Singapore, 12 November 2018 – Held from 1 – 2 November 2018, the Design Education Summit is the first in Singapore to focus on design education, and is co-organised by the DesignSingapore Council (Dsg) and the SUTD-MIT International Design Centre (IDC), a centre of research and education on design, based at the Singapore University of Technology and Design (SUTD).
Mr S Iswaran, Minister for Communications and Information who launched the Summit noted in his keynote address his hopes that the event would inspire educators to equip students with the right skills and mindset for the future work force, while at the same time, he also urged private sector practitioners to help prepare the next generation of designers by becoming more involved in design education.
Gathering high level speakers from the education institutions and industry professionals from the design and non-design sectors, the Design Education Summit attracted close to 300 participants and speakers from countries as far as Germany, The Netherlands, The United Kingdom, and Singapore. The Summit provided an opportunity for educators and industry professionals to discuss and co-create strategies to cater to the evolving needs of design education, as well as to work on issues and find possible solutions of introducing design in schools.
Said Mr Mark Wee, Executive Director, Dsg, “We are delighted to see this inaugural event spark a lot of excitement and interest among the delegates. We are happy to see animated discussions from the educators, and industry professionals. This bodes well for our initiative, and gives us the confidence that we are taking a step in the right direction. We are sure that this be a win-win for our stakeholders, and ultimately for Singapore as we will ensure that our workforce is future ready.”
The key topics discussed at the Summit included:
- How and why design was critical as a mind-set and skill-set for success and fulfillment in the 21st century, hence its priority in education today;
- The challenges and constraints faced by educators in the integration of design into curriculum and accessing performance in design education.
Day one’s industry keynote speaker Ms Chan Weixuan, Head of Open Innovation at Procter & Gamble, Singapore, spoke about the vital role between failure and innovation through an engaging comparison of two Oil of Olay branding and research projects.
She said, “Failure is part and parcel of the messy process of design innovation”. “Fail fast. Fail cheaply” was one of the key insights shared by Ms Chan who said “Critical thinking and courage are essential in Design Thinking”. She also spoke about the importance of “cross-cultural fluency”, which entailed more than competency in a different language. Empathy with a different culture allowed her, a Singaporean, to understand the needs of consumers in China. Other factors of success that were linked to Design Thinking were ‘technological breakthroughs’, which meant investment in research and development of the product, as well as the teamwork of diverse talents.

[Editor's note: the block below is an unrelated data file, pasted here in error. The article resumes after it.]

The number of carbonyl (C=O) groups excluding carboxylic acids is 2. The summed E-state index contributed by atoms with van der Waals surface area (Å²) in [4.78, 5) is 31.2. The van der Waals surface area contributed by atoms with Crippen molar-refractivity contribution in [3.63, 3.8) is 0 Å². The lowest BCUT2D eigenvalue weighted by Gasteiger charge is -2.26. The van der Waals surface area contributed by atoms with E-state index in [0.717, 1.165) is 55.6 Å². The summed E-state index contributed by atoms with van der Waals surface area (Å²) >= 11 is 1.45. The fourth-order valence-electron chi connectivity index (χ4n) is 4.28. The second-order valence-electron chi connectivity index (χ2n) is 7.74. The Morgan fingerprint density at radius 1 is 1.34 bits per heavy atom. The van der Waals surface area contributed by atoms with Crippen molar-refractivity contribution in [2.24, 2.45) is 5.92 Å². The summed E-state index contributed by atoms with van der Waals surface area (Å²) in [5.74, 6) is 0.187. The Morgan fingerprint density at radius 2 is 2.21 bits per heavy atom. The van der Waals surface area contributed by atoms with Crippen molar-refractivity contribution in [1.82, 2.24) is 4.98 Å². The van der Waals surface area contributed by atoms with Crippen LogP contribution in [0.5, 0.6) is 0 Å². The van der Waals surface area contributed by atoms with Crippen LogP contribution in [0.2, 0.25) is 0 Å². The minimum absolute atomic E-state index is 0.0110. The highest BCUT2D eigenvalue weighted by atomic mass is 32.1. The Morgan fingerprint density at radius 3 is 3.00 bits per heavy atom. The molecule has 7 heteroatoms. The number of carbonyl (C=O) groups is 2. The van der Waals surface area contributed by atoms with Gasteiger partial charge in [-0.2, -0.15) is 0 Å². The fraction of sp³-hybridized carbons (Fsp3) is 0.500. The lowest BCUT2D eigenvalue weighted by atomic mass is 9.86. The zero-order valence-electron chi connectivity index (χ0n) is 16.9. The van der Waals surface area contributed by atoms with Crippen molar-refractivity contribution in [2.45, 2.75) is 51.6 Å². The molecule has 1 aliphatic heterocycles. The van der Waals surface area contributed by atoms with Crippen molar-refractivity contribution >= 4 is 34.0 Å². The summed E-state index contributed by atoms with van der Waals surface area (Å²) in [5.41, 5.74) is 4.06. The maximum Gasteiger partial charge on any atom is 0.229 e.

Professor Lucienne Blessing, co-Director of IDC at SUTD, conducted a hands-on Micro Design Innovation (DI) Experience and two workshops. The Micro-DI Experience provided the delegates with first-hand experience of her belief as to what design is all about: “Design is not only about creating new products, services, systems, environments, or processes; it is also about creating new experiences and new ways of doing things.” Prof. Blessing advocates “a designerly way of thinking”, “a whole process of re-thinking and re-imagining things based on a deep understanding of the situation” that will lead to “innovations with true impact on people’s lives”. The two workshops allowed delegates to share experiences, identify challenges of introducing design in their educational institutions and discuss solutions to address them.
There were also industry presentations from advocates of design in the fields of finance, Information Technology, and social enterprise.
Chooake Wongwattanasilpa, Managing Director and Head of User Experience and Design at DBS Bank encouraged educators with this message: “Students should be confident in pursuing design as a career. Design can do a lot of good, for business and also in life.” Mr Wongwattanasilpa was referring to innovative design solutions on the app and website which had the desired impact of enhancing the customer’s virtual banking experience.
Dr Pascal Soboll from Daylight Design, a leading design innovation firm based in the US and Germany, highlighted the need for revolutionary changes in pedagogy in the age of design. His presentation raised a question that was reiterated over the course of the Summit – How could creativity be integrated into school curriculums and the culture of learning in schools when schools relied on quantifiable, comparable and reproducible results? In his view, creativity would not thrive in environments that are narrow-minded and pedantic.